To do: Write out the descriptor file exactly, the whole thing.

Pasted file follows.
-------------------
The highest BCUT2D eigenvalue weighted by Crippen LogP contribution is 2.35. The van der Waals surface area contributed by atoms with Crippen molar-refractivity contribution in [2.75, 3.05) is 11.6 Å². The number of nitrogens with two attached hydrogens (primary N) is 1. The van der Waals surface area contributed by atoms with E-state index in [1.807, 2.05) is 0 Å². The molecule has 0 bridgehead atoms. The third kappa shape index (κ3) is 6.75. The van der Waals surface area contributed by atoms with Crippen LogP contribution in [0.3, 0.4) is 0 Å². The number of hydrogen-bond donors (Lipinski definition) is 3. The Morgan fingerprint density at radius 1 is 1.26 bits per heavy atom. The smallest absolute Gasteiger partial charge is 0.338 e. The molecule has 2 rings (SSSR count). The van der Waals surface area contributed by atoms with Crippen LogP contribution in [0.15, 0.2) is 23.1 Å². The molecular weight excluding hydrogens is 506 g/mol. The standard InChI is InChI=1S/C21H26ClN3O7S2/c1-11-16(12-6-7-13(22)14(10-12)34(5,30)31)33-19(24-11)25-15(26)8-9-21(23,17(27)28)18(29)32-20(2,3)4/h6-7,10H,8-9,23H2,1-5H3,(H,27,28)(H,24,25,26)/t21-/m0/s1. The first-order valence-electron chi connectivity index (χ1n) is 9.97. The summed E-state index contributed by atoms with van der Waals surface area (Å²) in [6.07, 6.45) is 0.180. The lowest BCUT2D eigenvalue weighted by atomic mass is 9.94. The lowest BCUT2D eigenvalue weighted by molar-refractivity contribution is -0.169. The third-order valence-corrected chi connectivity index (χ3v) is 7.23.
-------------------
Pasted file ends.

The highest BCUT2D eigenvalue weighted by Crippen LogP contribution is 2.35. The van der Waals surface area contributed by atoms with Crippen molar-refractivity contribution in [2.75, 3.05) is 11.6 Å². The number of nitrogens with two attached hydrogens (primary N) is 1. The van der Waals surface area contributed by atoms with E-state index in [1.807, 2.05) is 0 Å². The molecule has 0 bridgehead atoms. The third kappa shape index (κ3) is 6.75. The van der Waals surface area contributed by atoms with Crippen LogP contribution in [0.3, 0.4) is 0 Å². The number of hydrogen-bond donors (Lipinski definition) is 3. The Morgan fingerprint density at radius 1 is 1.26 bits per heavy atom. The smallest absolute Gasteiger partial charge is 0.338 e. The molecule has 2 rings (SSSR count). The van der Waals surface area contributed by atoms with Crippen LogP contribution in [0.15, 0.2) is 23.1 Å². The molecular weight excluding hydrogens is 506 g/mol. The standard InChI is InChI=1S/C21H26ClN3O7S2/c1-11-16(12-6-7-13(22)14(10-12)34(5,30)31)33-19(24-11)25-15(26)8-9-21(23,17(27)28)18(29)32-20(2,3)4/h6-7,10H,8-9,23H2,1-5H3,(H,27,28)(H,24,25,26)/t21-/m0/s1. The first-order valence-electron chi connectivity index (χ1n) is 9.97. The summed E-state index contributed by atoms with van der Waals surface area (Å²) in [6.07, 6.45) is 0.180. The lowest BCUT2D eigenvalue weighted by atomic mass is 9.94. The lowest BCUT2D eigenvalue weighted by molar-refractivity contribution is -0.169. The third-order valence-corrected chi connectivity index (χ3v) is 7.23.